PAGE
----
Aspirin and Preeclampsia Prevention (Gestosis)

Taking low doses of Aspirin can help future mothers at risk for Preeclampsia (Gestosis).

When during pregnancy occurs a blood pressure rise associated with Proteinuria (urine protein loss) after

preeclampsia

Blood pressure measurements during pregnancy are crucial steps for prevention and early detection of PreEclampsia (also improperly called Gestosis)

the 20th gestational week we talk about Preeclampsia or Eclampsia (severe form). This syndrome in past years used to be called Gestosis or Pregnancy Toxicosis it is identified by the acronym EPH (Edema, Proteinuria, Hypertension) and is a serious danger to both mother and fetus. It is estimated an overall incidence (all clinical forms) between 5 and 14% of all pregnancies and that as many as 15% of all premature births is dependent on this condition.

The Preeclampsia causes are not yet fully known and the topic is a scientific research subject. It is thought that bring to a reduced uterine arteries blood flow that lead to an increase in resistance and therefore blood pressure resistance but not all specialists agree.

Identified risk factors are:

  • A pre-existing hypertension;
  • Conception Age lesser than 19 and greater than 40;
  • Diabetes;
  • Kidney Diseases;
  • Obesity;
  • Multiple pregnancies;
  • Auto-immune Diseases;
  • Urinary infections;
  • Pre-Eclampsia in a previous pregnancy;
  • Mother or sister who had Pre-Eclampsia;
  • First pregnancy or long time since the previous pregnancy;
  • Progressive slight increase in blood pressure during gestation last quarter.

The symptoms of Preeclampsia are not typical and may sometimes be completely absent. Much attention should be paid to:

  • Fluid retention (face, legs, hands swelling)
  • Sudden increase in body weight (an increase of 2 kg in 1-2 days be alarmed);
  • Headache;
  • Vomit;
  • Dizziness;
  • Diuresis reduction (less urinating);
  • Upper abdomen pain;
  • Visual disturbances.

The diagnosis is made by detection of at least two or three measurements spaced 4-6 hours of blood pressure measurement (BP) greater than 140/90 and the presence of protein (Proteinuria) in urine.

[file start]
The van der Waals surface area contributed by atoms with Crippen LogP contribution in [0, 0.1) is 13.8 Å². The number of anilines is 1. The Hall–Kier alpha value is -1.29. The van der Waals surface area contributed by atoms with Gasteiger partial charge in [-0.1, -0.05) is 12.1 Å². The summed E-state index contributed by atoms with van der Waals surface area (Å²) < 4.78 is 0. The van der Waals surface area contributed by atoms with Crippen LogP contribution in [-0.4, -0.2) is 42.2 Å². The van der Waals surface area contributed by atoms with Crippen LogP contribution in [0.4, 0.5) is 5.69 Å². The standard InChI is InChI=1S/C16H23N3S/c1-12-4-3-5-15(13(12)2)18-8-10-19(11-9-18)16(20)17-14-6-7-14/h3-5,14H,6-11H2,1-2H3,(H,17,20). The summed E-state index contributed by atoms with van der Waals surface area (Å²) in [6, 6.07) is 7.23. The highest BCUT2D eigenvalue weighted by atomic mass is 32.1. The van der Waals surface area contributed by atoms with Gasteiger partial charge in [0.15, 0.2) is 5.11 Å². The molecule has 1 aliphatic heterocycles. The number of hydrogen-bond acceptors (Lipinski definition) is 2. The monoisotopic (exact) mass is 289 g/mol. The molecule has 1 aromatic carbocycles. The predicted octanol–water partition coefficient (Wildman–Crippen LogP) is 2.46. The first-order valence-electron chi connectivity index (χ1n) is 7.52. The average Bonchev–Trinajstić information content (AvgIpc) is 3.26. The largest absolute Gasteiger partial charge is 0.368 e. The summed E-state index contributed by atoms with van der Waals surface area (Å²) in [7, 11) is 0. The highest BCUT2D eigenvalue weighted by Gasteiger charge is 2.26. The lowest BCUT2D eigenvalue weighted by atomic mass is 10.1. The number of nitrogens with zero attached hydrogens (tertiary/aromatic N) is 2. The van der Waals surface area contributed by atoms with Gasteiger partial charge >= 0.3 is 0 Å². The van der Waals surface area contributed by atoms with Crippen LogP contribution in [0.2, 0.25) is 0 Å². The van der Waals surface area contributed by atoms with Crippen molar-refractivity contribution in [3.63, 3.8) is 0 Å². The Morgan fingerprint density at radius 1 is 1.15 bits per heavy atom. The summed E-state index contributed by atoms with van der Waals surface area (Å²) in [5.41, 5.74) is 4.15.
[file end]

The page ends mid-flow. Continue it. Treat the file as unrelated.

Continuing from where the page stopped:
The tests that your doctor will check as well as a quantitative assessment of Proteinuria are generally blood count, protein electrophoresis (blood protein), liver enzymes, renal function and coagulation. Even the fetus will be subject to more stringent controls as second level obstetric ultrasound, cardiotocography and biophysical profile.

The subsequent clinical decisions depend on the seriousness (clinical condition of mother and fetus) and on the gestational age sometimes requiring immediate hospitalization and the birth fulfillment. Particularly dangerous are early onset forms (<34 weeks) because they often lead to miscarriage.

Preeclampsia and Eclampsia can also be a serious threat to both maternal and fetal life: in fact, sometimes, high pressure can cause neurological damage (cerebral hemorrhage, seizures, coma) and involve other vital organs such as Kidneys, the Heart and Lungs. In Pre-Eclampsia (many identified it as Gestosis or Pregnancy Toxemia) placental exchange of nutrients progressively or sometimes dramatically decrease, compromising fetus growth and vitality.

HELPP syndrome (characterized by hemolysis, elevated liver enzymes, low platelets), although considered by some independent clinical entity, may in fact constitute a rare but fearsome complication.

Placenta detachment (placental abruption) is another dreadful complication with immediate risk of fetal and maternal death.

In recent years, much attention has been paid to early detection and prevention.

Clinical testing of the PA assiduity and uterine examination at least once in a month in low risk pregnancies allow a sufficiently good early identification. With this strategy, some physicians associate some biochemical tests in the first quarter and an evaluation of uterine artery flowmetry in the second quarter.

By contrast, it is useful the prevention or the correction of possible risk factors, but exists a possibility of a prevention when risk factors are not modifiable?

Aspirin is a real hope for prevention.  After years of uncertainty, it seems to have finally shown that small doses of this medicine (between 50 and 160 mg / day) reduces the risk of Pre-Eclampsia by 24%. In fact, according to a statement from the U.S. Preventive Services Task Force published in “Annals of Internal Medicine”, taking Aspirin after the third month of pregnancy would not only reduce the incidence of Pre-Eclampsia but also some of its complications such as miscarriage (14 %) and fetal hypo-growth (20%).

A controlled use of low-dose of Aspirin in pregnant women at high risk of eclampsia is really very useful and it would seem therefore not matched by any short-term damage.

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Filiberto Di Prospero
Medical Doctor, Consultant in Gynecology and Obstetrics, Endocrinology and Metabolism. Director of Gynecologic Endocrinology Unit at Civitanova Marche General Hospital (Italy). Private clinics in Civitanova Marche, Rome and Milan.

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